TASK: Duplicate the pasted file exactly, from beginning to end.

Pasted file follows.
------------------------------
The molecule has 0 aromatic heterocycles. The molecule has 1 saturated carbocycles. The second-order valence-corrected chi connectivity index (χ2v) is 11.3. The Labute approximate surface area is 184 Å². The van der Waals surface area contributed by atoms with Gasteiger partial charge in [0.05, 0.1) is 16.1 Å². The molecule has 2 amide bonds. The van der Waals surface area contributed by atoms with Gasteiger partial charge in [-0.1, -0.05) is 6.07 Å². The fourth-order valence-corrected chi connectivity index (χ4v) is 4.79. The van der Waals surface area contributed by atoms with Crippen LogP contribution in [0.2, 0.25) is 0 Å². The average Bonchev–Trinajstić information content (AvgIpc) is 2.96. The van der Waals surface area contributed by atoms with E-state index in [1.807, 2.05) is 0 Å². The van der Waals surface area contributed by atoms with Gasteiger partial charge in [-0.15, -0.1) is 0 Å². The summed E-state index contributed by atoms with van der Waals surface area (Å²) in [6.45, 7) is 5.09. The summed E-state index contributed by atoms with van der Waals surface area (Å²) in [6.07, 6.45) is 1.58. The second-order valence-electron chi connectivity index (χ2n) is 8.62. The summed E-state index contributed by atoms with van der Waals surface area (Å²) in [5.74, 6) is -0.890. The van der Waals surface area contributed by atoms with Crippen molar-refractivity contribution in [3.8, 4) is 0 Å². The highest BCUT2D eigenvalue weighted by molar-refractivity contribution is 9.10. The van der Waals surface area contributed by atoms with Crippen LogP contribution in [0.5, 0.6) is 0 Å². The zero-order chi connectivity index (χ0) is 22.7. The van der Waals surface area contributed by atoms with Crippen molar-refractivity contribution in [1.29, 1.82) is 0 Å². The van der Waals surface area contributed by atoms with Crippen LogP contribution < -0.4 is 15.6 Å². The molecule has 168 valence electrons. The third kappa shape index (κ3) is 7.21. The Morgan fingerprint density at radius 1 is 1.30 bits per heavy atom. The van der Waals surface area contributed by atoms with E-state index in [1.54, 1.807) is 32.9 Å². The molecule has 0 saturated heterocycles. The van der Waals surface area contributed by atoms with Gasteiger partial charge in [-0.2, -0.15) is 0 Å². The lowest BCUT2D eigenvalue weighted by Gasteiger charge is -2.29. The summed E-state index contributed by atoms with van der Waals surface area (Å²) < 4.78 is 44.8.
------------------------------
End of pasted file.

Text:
The molecule has 0 aromatic heterocycles. The molecule has 1 saturated carbocycles. The second-order valence-corrected chi connectivity index (χ2v) is 11.3. The Labute approximate surface area is 184 Å². The van der Waals surface area contributed by atoms with Gasteiger partial charge in [0.05, 0.1) is 16.1 Å². The molecule has 2 amide bonds. The van der Waals surface area contributed by atoms with Gasteiger partial charge in [-0.1, -0.05) is 6.07 Å². The fourth-order valence-corrected chi connectivity index (χ4v) is 4.79. The van der Waals surface area contributed by atoms with Crippen LogP contribution in [0.2, 0.25) is 0 Å². The average Bonchev–Trinajstić information content (AvgIpc) is 2.96. The van der Waals surface area contributed by atoms with E-state index in [1.807, 2.05) is 0 Å². The van der Waals surface area contributed by atoms with Gasteiger partial charge in [-0.15, -0.1) is 0 Å². The summed E-state index contributed by atoms with van der Waals surface area (Å²) in [6.45, 7) is 5.09. The summed E-state index contributed by atoms with van der Waals surface area (Å²) in [6.07, 6.45) is 1.58. The second-order valence-electron chi connectivity index (χ2n) is 8.62. The summed E-state index contributed by atoms with van der Waals surface area (Å²) in [5.74, 6) is -0.890. The van der Waals surface area contributed by atoms with Crippen molar-refractivity contribution in [3.8, 4) is 0 Å². The highest BCUT2D eigenvalue weighted by molar-refractivity contribution is 9.10. The van der Waals surface area contributed by atoms with Crippen LogP contribution in [0.5, 0.6) is 0 Å². The zero-order chi connectivity index (χ0) is 22.7. The van der Waals surface area contributed by atoms with Crippen molar-refractivity contribution in [1.29, 1.82) is 0 Å². The van der Waals surface area contributed by atoms with Crippen LogP contribution < -0.4 is 15.6 Å². The molecule has 168 valence electrons. The third kappa shape index (κ3) is 7.21. The Morgan fingerprint density at radius 1 is 1.30 bits per heavy atom. The van der Waals surface area contributed by atoms with E-state index in [1.54, 1.807) is 32.9 Å². The molecule has 0 saturated heterocycles. The van der Waals surface area contributed by atoms with Gasteiger partial charge in [-0.2, -0.15) is 0 Å². The lowest BCUT2D eigenvalue weighted by Gasteiger charge is -2.29. The summed E-state index contributed by atoms with van der Waals surface area (Å²) < 4.78 is 44.8.